Strip District restaurant Bar Marco makes change in tip policy
Bar Marco has a tip for its patrons: Don't worry about the gratuity.
The team at the Strip District eatery plans to eliminate tipping and, instead, pay full-time employees a salary along with health care and shares beginning no later than April.
“It makes our full-time team have consistent control of their finances, gives them a consistent schedule, allows them to hire and fire their assistants and gives them a share in the upside of the business, as well,” says co-owner Bobby Fry.
Full-time Bar Marco servers and bartenders are currently paid $5 an hour in addition to their tips, which is higher than the $2.83 state-required minimum wage for tipped employees.
The change will affect 16 employees at Bar Marco. Fry says there are plans to implement a similar pay structure at Bar Marco's sister establishment, The Livermore in East Liberty, later this year.
Alec El of Penn Hills has worked in the food-service industry for seven years, the past 16 months as a bartender at Bar Marco. The recent college graduate says he was starting to think seriously about securing his own health benefits when Fry told him about the new payment plan.
The change likely will provide workers incentive to remain in their jobs longer, despite the notoriously transient nature of the restaurant industry, El says.
“Now, we don't have to worry about if it's slow,” he says. “It all works out.”
El, whose salary will be $35,000 a year, plus benefits and shares, expects his regular customers to be comfortable with the change and anticipates other restaurants will follow suit.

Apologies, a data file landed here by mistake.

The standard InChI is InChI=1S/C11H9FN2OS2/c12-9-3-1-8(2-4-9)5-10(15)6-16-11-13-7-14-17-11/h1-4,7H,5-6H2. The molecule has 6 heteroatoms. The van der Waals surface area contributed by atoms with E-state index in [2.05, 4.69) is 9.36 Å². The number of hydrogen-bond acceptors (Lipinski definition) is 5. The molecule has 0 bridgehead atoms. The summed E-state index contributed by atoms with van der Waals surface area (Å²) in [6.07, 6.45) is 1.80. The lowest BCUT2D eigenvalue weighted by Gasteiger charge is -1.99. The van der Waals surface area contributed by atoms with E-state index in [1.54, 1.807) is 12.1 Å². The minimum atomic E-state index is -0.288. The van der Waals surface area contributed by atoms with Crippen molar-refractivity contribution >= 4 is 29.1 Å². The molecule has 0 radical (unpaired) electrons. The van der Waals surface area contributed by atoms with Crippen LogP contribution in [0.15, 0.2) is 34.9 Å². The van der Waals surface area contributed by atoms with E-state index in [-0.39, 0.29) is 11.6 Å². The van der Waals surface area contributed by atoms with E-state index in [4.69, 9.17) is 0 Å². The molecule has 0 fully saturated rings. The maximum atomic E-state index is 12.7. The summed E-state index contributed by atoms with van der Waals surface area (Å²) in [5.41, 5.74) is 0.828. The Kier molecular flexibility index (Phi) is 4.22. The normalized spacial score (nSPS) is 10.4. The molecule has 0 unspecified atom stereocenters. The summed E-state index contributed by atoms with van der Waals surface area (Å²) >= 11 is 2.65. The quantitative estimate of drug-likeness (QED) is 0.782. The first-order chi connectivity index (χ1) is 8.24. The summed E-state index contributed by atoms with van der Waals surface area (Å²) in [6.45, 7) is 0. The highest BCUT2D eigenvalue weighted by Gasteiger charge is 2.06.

“If it's successful and you can keep good people, other people will pick it up, especially smaller restaurants,” he says.
Plans for the switch started forming a year ago, when Fry and his partners, Kevin Cox and Justin Steel, explored ways to secure health care for themselves and their team. Their research led them to look into several restaurants that no longer accept gratuity in order to establish more regular pay models.
“The light bulb went off,” Fry says. “If we were going to offer health care, why not offer a complete employment contract and do away with gratuity all together?”
Bar Marco, which recently celebrated its third anniversary, saw a 40 percent increase in revenue last year, growth Fry attributes to the employees.
“They deserve to be recognized as the professionals they are and have opportunities to turn what they love into a respectable career with upside potential,” he says.
The change will not require an increase in menu prices, Fry says. Instead, staff is changing the format for the restaurant's popular Wine Room, an intimate, 10-seat space located in the wine cellar where staff prepares an exclusive menu for diners. Fry and his team are making it “a bit less cumbersome to book seats,” by no longer limiting seatings to two per night, he says.
“You'll simply be able to make reservations to dine in the Wine Room, which not only allows more flexibility for seating times, but allows us to host 10 more diners every night without losing the special vibe,” he says.
While nontipped business models are gaining attention across the country, “the vast majority of consumers take a positive view of the practice and custom of tipping for service,” says Christin Fernandez, National Restaurant Association spokeswoman.
“Tipping promotes the spirit of hospitality our industry is known for,” she says. “Along with flexible work schedules, the opportunity to see the direct result of good service and hard work is what makes a restaurant server an attractive profession and makes the restaurant industry an industry of choice for millions of Americans.”
“Every restaurant that has done away with gratuity nationally has done it with a different model,” Fry says. “This is the one that works for us.”
Rachel Weaver is a staff writer for Trib Total Media. She can be reached at 412-320-7948 or firstname.lastname@example.org.